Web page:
Attending an MW Education Seminar is hard work. Most of the students wouldn’t have sat for 10 hours a day in a classroom for some time and the stress of five days packed with formal blind wine tastings, intense theory sessions and lectures from renowned experts (Jean Guillaume Prats and Professor Dr Monika Christmann this year) tests even the strongest mettle. Add in the vibrant after hours programme and only those with stamina succeed.
The European Stage One students look forward all week to the final day, a chance to escape the classroom and travel to Vienna’s Palais Coburg. The Palais hosts a tutored tasting and this year it was titled “The Great Whites from Austria”. We enjoyed wines from Weinguts Pfaff, Wieninger, Brundelmayer and Domaine Wachau, both current vintage and aged release.
A robust discussion on what makes for greatness followed. Are there criteria that must be met before a wine can be considered great? One of the widely accepted yardsticks seemed to be an ability to age. So after the formal tasting was finished, the students tasted two wines blind, chosen and poured by Head Sommelier Wolfgang Kneidinger. Both were from double magnums and both had been cellared impeccably. A very generous contribution from the Palais.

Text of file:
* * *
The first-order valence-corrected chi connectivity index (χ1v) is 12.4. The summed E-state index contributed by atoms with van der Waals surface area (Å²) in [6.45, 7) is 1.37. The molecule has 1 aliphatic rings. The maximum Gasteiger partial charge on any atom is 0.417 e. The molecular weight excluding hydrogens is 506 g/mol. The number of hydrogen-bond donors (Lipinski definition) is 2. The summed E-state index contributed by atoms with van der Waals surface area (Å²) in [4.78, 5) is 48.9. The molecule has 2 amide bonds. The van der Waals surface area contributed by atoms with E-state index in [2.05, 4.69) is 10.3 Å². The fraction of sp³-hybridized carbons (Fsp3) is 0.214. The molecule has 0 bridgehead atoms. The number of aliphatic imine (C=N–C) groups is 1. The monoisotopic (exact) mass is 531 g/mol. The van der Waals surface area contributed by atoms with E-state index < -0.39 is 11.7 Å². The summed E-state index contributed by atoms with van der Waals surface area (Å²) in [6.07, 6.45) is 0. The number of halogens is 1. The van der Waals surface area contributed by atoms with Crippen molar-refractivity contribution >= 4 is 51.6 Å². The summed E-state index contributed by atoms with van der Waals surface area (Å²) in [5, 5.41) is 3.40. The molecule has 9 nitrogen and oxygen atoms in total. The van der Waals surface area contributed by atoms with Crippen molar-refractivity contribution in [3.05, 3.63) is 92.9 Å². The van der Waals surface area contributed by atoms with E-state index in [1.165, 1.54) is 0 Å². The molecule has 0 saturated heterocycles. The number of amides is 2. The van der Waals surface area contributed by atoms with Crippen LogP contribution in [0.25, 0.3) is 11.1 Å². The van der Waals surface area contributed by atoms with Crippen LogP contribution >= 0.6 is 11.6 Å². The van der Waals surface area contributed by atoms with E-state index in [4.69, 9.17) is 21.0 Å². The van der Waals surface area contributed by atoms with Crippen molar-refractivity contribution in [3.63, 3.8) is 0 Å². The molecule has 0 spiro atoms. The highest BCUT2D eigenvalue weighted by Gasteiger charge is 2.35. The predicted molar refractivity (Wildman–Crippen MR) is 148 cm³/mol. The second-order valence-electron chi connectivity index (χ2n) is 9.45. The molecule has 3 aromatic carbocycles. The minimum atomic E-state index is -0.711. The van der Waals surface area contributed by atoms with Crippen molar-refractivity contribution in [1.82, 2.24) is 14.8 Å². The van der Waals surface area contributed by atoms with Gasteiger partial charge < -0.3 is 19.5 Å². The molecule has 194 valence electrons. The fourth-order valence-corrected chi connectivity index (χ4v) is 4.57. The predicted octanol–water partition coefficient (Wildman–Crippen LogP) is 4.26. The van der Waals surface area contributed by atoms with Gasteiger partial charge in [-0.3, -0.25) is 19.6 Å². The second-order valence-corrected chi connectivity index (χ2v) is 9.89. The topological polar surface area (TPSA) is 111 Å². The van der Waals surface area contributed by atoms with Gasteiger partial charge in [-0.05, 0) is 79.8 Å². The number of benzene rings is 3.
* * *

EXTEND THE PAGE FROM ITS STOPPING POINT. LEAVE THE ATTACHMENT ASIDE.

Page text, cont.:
An opportunity to taste well cellared wines is one to be savoured. 1981 Robert Mondavi Reserve Cabernet Sauvignon was very slightly minty, still with a little fresh blackcurrant and plum, but also showing plenty of aged tobacco and cedar notes too. The 1985 Brunello di Montalcino Lisini was sweetly fruited with black tea, rose petal and tobacco and some prune and fig too but definitely faded.
But though the wines were interesting I couldn’t help but think they would have been more enjoyable if drunk earlier. Just because you are able to cellar wine, should you? For how long? Perhaps the answer to what constitutes greatness remains subjective. Some of us look for sense of place, others a wine crafted to develop in bottle. Is there a universal set of values?